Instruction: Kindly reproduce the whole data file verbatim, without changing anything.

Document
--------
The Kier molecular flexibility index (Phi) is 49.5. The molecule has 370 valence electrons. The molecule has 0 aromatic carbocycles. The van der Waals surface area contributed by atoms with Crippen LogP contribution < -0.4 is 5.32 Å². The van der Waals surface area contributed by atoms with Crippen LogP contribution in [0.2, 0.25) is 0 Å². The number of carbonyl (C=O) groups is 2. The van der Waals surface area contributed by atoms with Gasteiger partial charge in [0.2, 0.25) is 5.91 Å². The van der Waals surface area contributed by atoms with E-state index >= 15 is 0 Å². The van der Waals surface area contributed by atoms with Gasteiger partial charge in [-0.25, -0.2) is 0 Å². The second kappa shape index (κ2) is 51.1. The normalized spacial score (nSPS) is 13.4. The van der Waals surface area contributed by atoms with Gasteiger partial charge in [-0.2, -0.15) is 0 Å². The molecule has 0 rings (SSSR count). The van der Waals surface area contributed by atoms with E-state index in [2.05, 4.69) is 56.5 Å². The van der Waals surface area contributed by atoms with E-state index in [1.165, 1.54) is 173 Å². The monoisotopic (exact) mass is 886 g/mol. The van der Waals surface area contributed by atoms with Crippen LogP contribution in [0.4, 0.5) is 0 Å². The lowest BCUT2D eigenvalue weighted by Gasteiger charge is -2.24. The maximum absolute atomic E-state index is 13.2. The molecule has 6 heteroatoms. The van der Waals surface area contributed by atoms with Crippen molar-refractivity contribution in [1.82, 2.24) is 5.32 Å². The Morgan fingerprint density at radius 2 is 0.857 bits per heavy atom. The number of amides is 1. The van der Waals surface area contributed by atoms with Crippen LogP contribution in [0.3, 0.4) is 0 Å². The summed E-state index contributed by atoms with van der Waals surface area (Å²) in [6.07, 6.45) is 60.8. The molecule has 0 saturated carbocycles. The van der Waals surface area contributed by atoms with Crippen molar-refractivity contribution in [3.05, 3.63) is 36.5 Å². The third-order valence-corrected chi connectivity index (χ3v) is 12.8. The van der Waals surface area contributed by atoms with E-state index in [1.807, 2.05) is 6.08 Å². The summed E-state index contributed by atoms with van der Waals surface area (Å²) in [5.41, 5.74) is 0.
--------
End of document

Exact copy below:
The Kier molecular flexibility index (Phi) is 49.5. The molecule has 370 valence electrons. The molecule has 0 aromatic carbocycles. The van der Waals surface area contributed by atoms with Crippen LogP contribution < -0.4 is 5.32 Å². The van der Waals surface area contributed by atoms with Crippen LogP contribution in [0.2, 0.25) is 0 Å². The number of carbonyl (C=O) groups is 2. The van der Waals surface area contributed by atoms with Gasteiger partial charge in [0.2, 0.25) is 5.91 Å². The van der Waals surface area contributed by atoms with E-state index >= 15 is 0 Å². The van der Waals surface area contributed by atoms with Gasteiger partial charge in [-0.25, -0.2) is 0 Å². The second kappa shape index (κ2) is 51.1. The normalized spacial score (nSPS) is 13.4. The van der Waals surface area contributed by atoms with Gasteiger partial charge in [-0.2, -0.15) is 0 Å². The molecule has 0 rings (SSSR count). The van der Waals surface area contributed by atoms with E-state index in [2.05, 4.69) is 56.5 Å². The van der Waals surface area contributed by atoms with E-state index in [1.165, 1.54) is 173 Å². The monoisotopic (exact) mass is 886 g/mol. The van der Waals surface area contributed by atoms with Crippen LogP contribution in [0.4, 0.5) is 0 Å². The lowest BCUT2D eigenvalue weighted by Gasteiger charge is -2.24. The maximum absolute atomic E-state index is 13.2. The molecule has 6 heteroatoms. The van der Waals surface area contributed by atoms with Crippen molar-refractivity contribution in [1.82, 2.24) is 5.32 Å². The Morgan fingerprint density at radius 2 is 0.857 bits per heavy atom. The number of amides is 1. The van der Waals surface area contributed by atoms with Crippen LogP contribution in [0.3, 0.4) is 0 Å². The summed E-state index contributed by atoms with van der Waals surface area (Å²) in [6.07, 6.45) is 60.8. The molecule has 0 saturated carbocycles. The van der Waals surface area contributed by atoms with Crippen molar-refractivity contribution in [3.05, 3.63) is 36.5 Å². The third-order valence-corrected chi connectivity index (χ3v) is 12.8. The van der Waals surface area contributed by atoms with E-state index in [1.807, 2.05) is 6.08 Å². The summed E-state index contributed by atoms with van der Waals surface area (Å²) in [5.41, 5.74) is 0.